Posted on April 23, 2011 by Andrew Hartman
(Dear Readers: This guest post is written by my good friend Corey Washington and his co-author Johanna Carr. I first got to know Corey in 2001, when he was still a philosophy professor at the University of Maryland. Since then he quit the philosophy business and got a second Ph.D. in neuroscience from Columbia. He’s now a consultant in New York City. Corey’s background gives him a fairly unique perspective, I think. I have always enjoyed our debates because he attacks issues from such a different vantage point. He and Johanna are in the beginning stages of writing a book that is an argument against the very notion of ideology. I asked him to write up a synopsis for the USIH blog, since this seems like the perfect venue for critical feedback on an essay in the realm of ideas. Like most of us, Corey loves a good debate. Enjoy.)
I recently finished reading two books endorsing atheism – God is Not Great, by Christopher Hitchens and The God Delusion, by Richard Dawkins. Each gives a variety of reasons for believing that God does not exist, but the central argument offered by both men is a variation on Occam’s razor:
(a) The hypothesis that God (an all powerful, all knowing, all good being who intervenes in the world) exists is extraordinary.
(b) Being extraordinary, it requires extraordinary supporting evidence before it should be believed.
(c) There is no compelling, let alone extraordinary, evidence for God’s existence.
(d) Hence, one should infer that God does not exist.
Many of my friends are atheist (or agnostic), and mostly for reasons similar to that above. They do not believe in God, because they see no good evidence that he exists. Clearly, they engage in evidence based reasoning about religion. At the same time, almost all of them describe themselves as falling into some political grouping: Marxist, socialist, social democrat, liberal, conservative, libertarian, anarchist – sometimes per economics, sometimes per social issues, sometimes regarding both.
When they talk about politics, they often express very strong beliefs in political ideas based on very little evidence. They might claim legalizing cocaine would benefit society at large or more stimulus spending would be bad for the economy. Some maintain life would be better if there were no markets, others if there were no taxes. While some of these claims are extraordinary and others not, in each case the evidence presented clearly falls short of what a rational person would demand in order to endorse a given claim as vehemently as its advocates do.
It is clear that for most people support for their policy views follows from an underlying ideology rather than from strong evidence. They argue for no taxes because they believe small government is better. They argue for legalizing cocaine because they believe in the right to privacy. In very few cases, do they present a well-formed opinion based on research and evidence. And as any rational person knows only evidence, not ideology, is a sound basis for such empirical claims.
My friends are not unusual. Political beliefs, like religious beliefs, are usually based on very weak, and selective, evidence. People tend to have the same political orientation as their parents, which may result from environment, i.e. growing up in their parents’ household, or a genetic predisposition to a particular political orientation, as recent studies have indicated. People also often develop views as a result of hanging around others with a certain political orientation. Once formed, political views are maintained and reinforced by reading material that supports one’s positions and by discounting material that conflicts. Likewise, people often embrace views advocated by the “experts”, they find idedologically appealing, while discrediting those with equivalent credentials, whom they do not. (When I discuss economics with my friends in Amherst, MA, they quote economist Paul Krugman about as often as Christians quote Jesus.)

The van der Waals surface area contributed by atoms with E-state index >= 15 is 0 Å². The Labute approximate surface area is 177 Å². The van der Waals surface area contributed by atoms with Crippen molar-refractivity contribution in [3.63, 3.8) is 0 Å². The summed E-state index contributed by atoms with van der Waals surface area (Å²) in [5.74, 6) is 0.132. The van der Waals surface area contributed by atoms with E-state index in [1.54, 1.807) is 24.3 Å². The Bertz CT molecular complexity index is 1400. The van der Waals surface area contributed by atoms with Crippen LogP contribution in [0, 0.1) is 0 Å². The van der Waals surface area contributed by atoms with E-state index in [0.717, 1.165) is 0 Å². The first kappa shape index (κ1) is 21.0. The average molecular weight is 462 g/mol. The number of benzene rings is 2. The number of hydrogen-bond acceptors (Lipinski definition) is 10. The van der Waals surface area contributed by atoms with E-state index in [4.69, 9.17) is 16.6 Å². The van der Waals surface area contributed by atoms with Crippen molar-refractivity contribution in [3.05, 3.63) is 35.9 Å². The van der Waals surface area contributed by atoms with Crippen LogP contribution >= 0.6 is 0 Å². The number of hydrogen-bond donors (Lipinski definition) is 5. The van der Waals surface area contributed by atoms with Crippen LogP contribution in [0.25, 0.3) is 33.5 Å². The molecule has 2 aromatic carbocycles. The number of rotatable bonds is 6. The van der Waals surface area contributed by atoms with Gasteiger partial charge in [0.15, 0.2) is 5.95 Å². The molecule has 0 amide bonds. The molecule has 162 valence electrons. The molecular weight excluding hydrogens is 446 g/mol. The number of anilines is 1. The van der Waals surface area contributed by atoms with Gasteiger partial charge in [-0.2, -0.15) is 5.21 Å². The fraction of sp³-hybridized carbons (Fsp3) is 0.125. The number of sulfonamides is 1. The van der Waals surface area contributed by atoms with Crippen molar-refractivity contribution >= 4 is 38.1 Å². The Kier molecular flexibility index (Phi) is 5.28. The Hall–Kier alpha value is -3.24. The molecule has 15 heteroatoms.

In short, ideology seems to be the equivalent of religion, without the God stuff.
Given how randomly political beliefs are formed and injudiciously maintained, we have little reason to be confident they are true. To see this, suppose you set out to maximize the number of true beliefs, and minimize the number of false beliefs, you have about a controversial issue. How should you proceed? You should probably do what scientists do when investigating a new subject: read a range of papers from credible sources; be careful to get different perspectives on the issue. Talk to experts in the field with varying points of views; get their assessments of what you have read and heard from others. If possible, you might even try to conduct your own experiments.
Throughout the process you would try to be very even-handed, weighing conflicting evidence for strength and credibility. You would also be hyper-critical of hypotheses you are considering endorsing – always looking for evidence that what you believe is wrong, so as to avoid coming to an incorrect conclusion. In the end, you might end up endorsing one view (if the evidence was overwhelming), but most likely you would end up taking an intermediate position. Notice how strikingly different this approach is from how people generally form their opinions on political issues.
There is good scientific evidence that political reasoning is based on innate, non-rational principles. Nevertheless, the fact that people reason so badly about politics is striking given that people are intelligent and believe strongly that it is important for their political beliefs to be true. Religion may also be innate and non-rational, but if people are rational enough to give up God-oriented religion because there is not sufficient evidence, why do they not give up ideologies as well?